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    Jan 31, 2019

    Class 5: Biblical Femininity (Pt. 2)

    Series: Biblical Manhood & Womanhood

    Category: Core Seminars, Church Leadership, Manhood & Womanhood, Marriage, Parenting, Worldview, Creation


    Class 5: Biblical Femininity Defined (Pt. 2)[1]

    I. Introduction & Review 

    In her 1991 book Gender Trouble, Judith Butler advanced the argument that gender isn’t something you are, it’s something you do. She said there is nothing intrinsic to masculinity or femininity; rather, gender is “real only to the extent that it is performed.” You act in ways that correspond to society’s constructed ideal of a particular gender identity. This idea has caught fire in our culture today. It’s now common to hear people proclaim that there is nothing inherent, natural, or essential in men and women that causes them to behave differently. 

    And yet. There’s a tension here. Because people actually talk and behave as if men and women really are different, deep down in the fabric of our natural inclinations. Particularly when we come to today’s topic of femininity, how commonly do we hear statements such as “there’s nothing like a mother’s love,” or “she brought a woman’s touch to that situation?” Last year the ride-sharing company Uber was in the news because of allegations of sexual harassment throughout their management chain. They’ve admitted that they have too much of a macho, competitive work culture. What’s the solution? They want to get more women in leadership. Business experts are telling them they need more “emotional intelligence” and “humanity” in the company, and the assumption is that women are the ones who can bring these qualities.[2] So when the rubber hits the road, it seems that folks actually think the differences between men and women aren’t just real, but good and helpful to embrace. 

    But that begs the question: what is really distinct, deep down, about women? And if there is such a thing as femininity, should women aspire to it? Should men honor and treasure it? We’re going to keep studying God’s Word to answer these questions. And in case you’re wondering why a man is teaching this class, that gets right to the very idea we’ve been studying, that God has created women and men equally in his image, with equal dignity and worth. But he has given us different dispositions, and different roles to play in certain contexts. The Bible is clear that in the context of formal teaching for the gathered church, men are to exercise leadership by giving that teaching. Thus why I’m up here today for the teaching portion of our class. But it also says that we have much to learn from women in any number of settings and formats, and so at the end of the class today I’ll be interviewing Li Beach so we can learn from her experience in seeking to live out God’s design for femininity.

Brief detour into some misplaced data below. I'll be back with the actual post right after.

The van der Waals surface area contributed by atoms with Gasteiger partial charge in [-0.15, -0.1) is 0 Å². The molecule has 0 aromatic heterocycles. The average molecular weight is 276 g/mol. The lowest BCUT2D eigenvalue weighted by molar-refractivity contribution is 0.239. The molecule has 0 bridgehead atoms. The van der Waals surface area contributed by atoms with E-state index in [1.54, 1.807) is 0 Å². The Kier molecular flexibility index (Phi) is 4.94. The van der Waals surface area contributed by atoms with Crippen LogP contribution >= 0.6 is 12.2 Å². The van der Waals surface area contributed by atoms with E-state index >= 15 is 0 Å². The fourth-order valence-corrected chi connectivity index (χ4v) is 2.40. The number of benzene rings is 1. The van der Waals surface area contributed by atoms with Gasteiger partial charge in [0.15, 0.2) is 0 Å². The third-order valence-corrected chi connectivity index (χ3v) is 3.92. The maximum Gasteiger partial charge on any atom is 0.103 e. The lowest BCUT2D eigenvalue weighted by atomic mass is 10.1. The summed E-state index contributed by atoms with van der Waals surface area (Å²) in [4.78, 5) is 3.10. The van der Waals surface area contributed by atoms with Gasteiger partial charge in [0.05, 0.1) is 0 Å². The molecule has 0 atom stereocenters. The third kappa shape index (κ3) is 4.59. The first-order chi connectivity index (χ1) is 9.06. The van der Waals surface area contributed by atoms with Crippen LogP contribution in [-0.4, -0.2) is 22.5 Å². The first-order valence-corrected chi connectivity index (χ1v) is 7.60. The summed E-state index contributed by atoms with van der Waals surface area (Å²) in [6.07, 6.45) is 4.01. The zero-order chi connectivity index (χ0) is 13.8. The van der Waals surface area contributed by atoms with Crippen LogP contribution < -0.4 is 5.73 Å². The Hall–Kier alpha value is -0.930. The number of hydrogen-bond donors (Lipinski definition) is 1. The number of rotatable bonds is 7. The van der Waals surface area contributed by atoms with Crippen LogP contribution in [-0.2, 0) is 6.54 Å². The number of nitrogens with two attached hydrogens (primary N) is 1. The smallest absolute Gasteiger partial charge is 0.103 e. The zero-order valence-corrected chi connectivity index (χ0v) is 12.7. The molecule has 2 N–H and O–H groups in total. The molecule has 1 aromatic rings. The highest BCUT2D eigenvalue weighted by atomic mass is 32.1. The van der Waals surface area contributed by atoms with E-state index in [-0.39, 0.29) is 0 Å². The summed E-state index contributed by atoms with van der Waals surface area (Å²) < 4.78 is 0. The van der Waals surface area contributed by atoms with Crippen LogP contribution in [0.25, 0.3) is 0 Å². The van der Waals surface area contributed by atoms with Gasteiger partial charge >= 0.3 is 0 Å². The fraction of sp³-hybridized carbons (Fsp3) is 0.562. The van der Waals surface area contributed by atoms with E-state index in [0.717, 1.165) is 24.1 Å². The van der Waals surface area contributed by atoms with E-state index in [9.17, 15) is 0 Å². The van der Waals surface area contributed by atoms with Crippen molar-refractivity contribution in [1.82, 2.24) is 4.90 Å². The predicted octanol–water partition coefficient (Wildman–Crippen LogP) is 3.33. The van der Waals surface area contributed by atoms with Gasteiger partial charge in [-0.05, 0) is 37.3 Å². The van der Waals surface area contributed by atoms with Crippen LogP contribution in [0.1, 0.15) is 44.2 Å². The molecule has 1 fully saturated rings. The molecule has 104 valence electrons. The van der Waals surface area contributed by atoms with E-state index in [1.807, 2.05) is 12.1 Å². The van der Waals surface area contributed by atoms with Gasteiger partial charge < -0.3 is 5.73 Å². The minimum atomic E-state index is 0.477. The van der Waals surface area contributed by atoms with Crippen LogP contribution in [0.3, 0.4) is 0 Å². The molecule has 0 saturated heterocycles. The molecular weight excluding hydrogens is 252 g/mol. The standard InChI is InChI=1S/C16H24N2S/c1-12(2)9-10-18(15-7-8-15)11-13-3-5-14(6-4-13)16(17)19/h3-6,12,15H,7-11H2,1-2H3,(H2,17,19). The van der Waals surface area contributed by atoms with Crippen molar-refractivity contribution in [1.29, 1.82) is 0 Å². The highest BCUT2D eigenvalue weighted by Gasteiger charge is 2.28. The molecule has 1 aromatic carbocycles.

II. Summary Statement

    Last week we studied Genesis 1-3 and Proverbs 31. Today, we’re going to start with a summary statement that you’ll see there on your handout, and spend our time unpacking it by looking at several other scripture passages. 

    Biblical femininity is displayed in a gracious disposition to cultivate life, to help others flourish, and to affirm, receive and nurture strength and leadership from worthy men in particular contexts prescribed by God’s Word. 

    Notice, from that first phrase, that we’re summarizing femininity here, trying to identify how it’s displayed. What’s distinct about it. As we’ve stressed in past weeks, men and women are equally created in the image of God – Genesis 1. And we are co-heirs of redemption – in Christ, there is no male or female, as Galatians 3 says. Neither gender is superior or more spiritually worthy. Still, we are distinct. So, this definition aims to highlight what is distinct about women. And we’re using the Bible as our authoritative guide, which is why we’re not talking about American femininity, modern femininity, traditional femininity, but rather seeking what is universal in God’s design. That will of course be played out differently in various cultures. And we’re saying that femininity involves a “gracious disposition,” designed and given by God. Women should feel this “disposition,” or inclination, or propensity, to express their femininity in these ways. And we’re calling it a gracious disposition because when women live within God’s design, they become fountains of grace to others – they shower others with blessing and beautify the world God has created.[3]

    So, what does this gracious disposition involve? We’re going to look at 3 things. 

    III. First, it’s a disposition to cultivate life. 

    We touched on this last week, but let’s make sure we’re clear. Look at Gen 3:20, “The man called his wife’s name Eve, because she was the mother of all living.” The name Eve is related to the Hebrew word for life. You’ll recall that Adam was created from the ground, called to work and keep the Garden, and when he sinned, the ground was cursed. Eve was created from the man, was called to be a helper to the man so that they could be fruitful and multiply, and when she sinned, child-bearing was cursed. In other words, Adam’s design parallels more uniquely to God’s work of forming in the first 3 days of creation. Eve’s design, on the other hand, corresponds more uniquely to God’s work of filling creation on days 4-6. We observed that while both genders are called to work and exercise dominion, and both are involved with relationships, these texts suggest that men are more characterized by a working disposition while women are more characterized by a relational disposition.